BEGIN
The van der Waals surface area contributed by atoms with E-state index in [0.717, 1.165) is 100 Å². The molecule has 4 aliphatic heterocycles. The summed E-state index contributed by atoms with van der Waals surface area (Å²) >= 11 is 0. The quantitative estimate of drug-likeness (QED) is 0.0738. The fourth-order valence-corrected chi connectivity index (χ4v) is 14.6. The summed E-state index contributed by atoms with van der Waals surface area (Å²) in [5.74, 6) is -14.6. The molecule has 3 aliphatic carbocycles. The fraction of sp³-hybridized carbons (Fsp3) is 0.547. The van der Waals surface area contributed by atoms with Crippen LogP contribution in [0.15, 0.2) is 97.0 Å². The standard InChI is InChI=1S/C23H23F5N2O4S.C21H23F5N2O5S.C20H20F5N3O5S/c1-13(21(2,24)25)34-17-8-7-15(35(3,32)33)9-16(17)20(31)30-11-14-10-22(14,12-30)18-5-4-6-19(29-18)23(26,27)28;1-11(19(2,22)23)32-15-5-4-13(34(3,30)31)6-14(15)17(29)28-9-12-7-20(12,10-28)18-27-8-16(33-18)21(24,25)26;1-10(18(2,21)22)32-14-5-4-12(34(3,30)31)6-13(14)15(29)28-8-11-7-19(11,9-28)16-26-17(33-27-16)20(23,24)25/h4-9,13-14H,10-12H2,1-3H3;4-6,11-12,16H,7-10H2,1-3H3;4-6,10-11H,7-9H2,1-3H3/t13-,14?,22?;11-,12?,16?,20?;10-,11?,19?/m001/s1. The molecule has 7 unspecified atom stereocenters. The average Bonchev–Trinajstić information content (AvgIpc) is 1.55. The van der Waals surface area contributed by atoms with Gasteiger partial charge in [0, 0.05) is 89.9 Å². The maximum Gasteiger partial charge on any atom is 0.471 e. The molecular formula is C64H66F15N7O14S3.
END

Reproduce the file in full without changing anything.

The van der Waals surface area contributed by atoms with E-state index in [0.717, 1.165) is 100 Å². The molecule has 4 aliphatic heterocycles. The summed E-state index contributed by atoms with van der Waals surface area (Å²) >= 11 is 0. The quantitative estimate of drug-likeness (QED) is 0.0738. The fourth-order valence-corrected chi connectivity index (χ4v) is 14.6. The summed E-state index contributed by atoms with van der Waals surface area (Å²) in [5.74, 6) is -14.6. The molecule has 3 aliphatic carbocycles. The fraction of sp³-hybridized carbons (Fsp3) is 0.547. The van der Waals surface area contributed by atoms with Crippen LogP contribution in [0.15, 0.2) is 97.0 Å². The standard InChI is InChI=1S/C23H23F5N2O4S.C21H23F5N2O5S.C20H20F5N3O5S/c1-13(21(2,24)25)34-17-8-7-15(35(3,32)33)9-16(17)20(31)30-11-14-10-22(14,12-30)18-5-4-6-19(29-18)23(26,27)28;1-11(19(2,22)23)32-15-5-4-13(34(3,30)31)6-14(15)17(29)28-9-12-7-20(12,10-28)18-27-8-16(33-18)21(24,25)26;1-10(18(2,21)22)32-14-5-4-12(34(3,30)31)6-13(14)15(29)28-8-11-7-19(11,9-28)16-26-17(33-27-16)20(23,24)25/h4-9,13-14H,10-12H2,1-3H3;4-6,11-12,16H,7-10H2,1-3H3;4-6,10-11H,7-9H2,1-3H3/t13-,14?,22?;11-,12?,16?,20?;10-,11?,19?/m001/s1. The molecule has 7 unspecified atom stereocenters. The average Bonchev–Trinajstić information content (AvgIpc) is 1.55. The van der Waals surface area contributed by atoms with Gasteiger partial charge in [0, 0.05) is 89.9 Å². The maximum Gasteiger partial charge on any atom is 0.471 e. The molecular formula is C64H66F15N7O14S3.